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I then lay down 'gutter guard' (a plastic mesh) to keep critters from getting in through the ventilation gap at the peak:

This is what the metal roof installers use.
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I'd forgotten to mention that before I even put the sheathing in, I put blocking between all the rafters above the ridge beams. The blocking at the eaves is a little short, made with 2x4's, so there's a gap above it before the sheathing. This is for ventilation up through the soffits and out the ridge cap. Here's a pic:

Since my 'manhole' between the rafters must now be closed to roof the other side of the building, I put in boards to get up to the roof for the final sheets. I first shove the last materials up through the hole, then seal it with sheathing and felt. For my improvised ladder up to the top, I cantilever 16' boards out the side of the building. They work great:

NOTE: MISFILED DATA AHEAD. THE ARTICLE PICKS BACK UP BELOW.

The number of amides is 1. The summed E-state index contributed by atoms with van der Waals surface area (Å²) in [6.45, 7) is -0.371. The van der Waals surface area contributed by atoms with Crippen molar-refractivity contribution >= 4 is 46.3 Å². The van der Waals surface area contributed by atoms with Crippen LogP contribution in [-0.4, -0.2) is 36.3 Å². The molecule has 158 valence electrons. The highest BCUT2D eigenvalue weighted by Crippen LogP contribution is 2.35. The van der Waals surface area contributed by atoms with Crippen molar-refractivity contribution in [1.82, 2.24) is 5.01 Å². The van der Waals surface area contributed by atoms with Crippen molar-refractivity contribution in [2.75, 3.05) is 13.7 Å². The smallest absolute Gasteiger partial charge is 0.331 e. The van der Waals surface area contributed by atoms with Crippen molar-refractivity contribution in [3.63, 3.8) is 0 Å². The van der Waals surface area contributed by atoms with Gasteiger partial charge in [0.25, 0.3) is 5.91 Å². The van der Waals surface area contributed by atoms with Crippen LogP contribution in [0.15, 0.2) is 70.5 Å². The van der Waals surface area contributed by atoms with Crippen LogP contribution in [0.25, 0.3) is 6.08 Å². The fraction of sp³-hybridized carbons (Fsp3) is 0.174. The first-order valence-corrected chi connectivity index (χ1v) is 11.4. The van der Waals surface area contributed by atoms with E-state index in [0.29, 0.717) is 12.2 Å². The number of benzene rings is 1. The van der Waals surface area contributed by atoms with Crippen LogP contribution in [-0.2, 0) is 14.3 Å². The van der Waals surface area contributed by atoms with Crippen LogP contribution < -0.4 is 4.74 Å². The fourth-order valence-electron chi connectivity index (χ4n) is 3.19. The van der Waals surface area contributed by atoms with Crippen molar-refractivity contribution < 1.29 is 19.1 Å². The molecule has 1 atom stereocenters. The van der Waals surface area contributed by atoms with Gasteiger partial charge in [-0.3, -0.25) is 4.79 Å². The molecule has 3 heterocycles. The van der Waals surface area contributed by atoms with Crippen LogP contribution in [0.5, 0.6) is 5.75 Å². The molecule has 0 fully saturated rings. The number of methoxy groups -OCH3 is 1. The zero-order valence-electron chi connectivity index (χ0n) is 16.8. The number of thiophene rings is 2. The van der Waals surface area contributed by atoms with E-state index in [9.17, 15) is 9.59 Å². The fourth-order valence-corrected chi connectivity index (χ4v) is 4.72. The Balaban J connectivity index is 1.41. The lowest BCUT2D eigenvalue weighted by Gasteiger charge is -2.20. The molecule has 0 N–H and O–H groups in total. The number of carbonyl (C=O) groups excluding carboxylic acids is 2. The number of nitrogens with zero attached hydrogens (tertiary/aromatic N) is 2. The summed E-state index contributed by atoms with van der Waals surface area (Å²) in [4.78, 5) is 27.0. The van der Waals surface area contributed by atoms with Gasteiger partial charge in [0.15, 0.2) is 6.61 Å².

The last metal sheet on the first side I'd put in incorrectly. I actually have to remove it one dewy morning, and the roof is so slippery I begin tying myself in. I quadruple up some rope, and tie it from my waist to the frame inside the building. It's somewhat of a nuissance avoiding stepping on the rope, but it gives me a great sense of security, that if I fall, at least I won't go off the roof - I'll have the rope to hold on to. At one point I make the very dumb error of trying to move one sheet over a little with my foot, and I start skiiing down the roof on the sheet. But I jump off and the metal stops and everything's okay.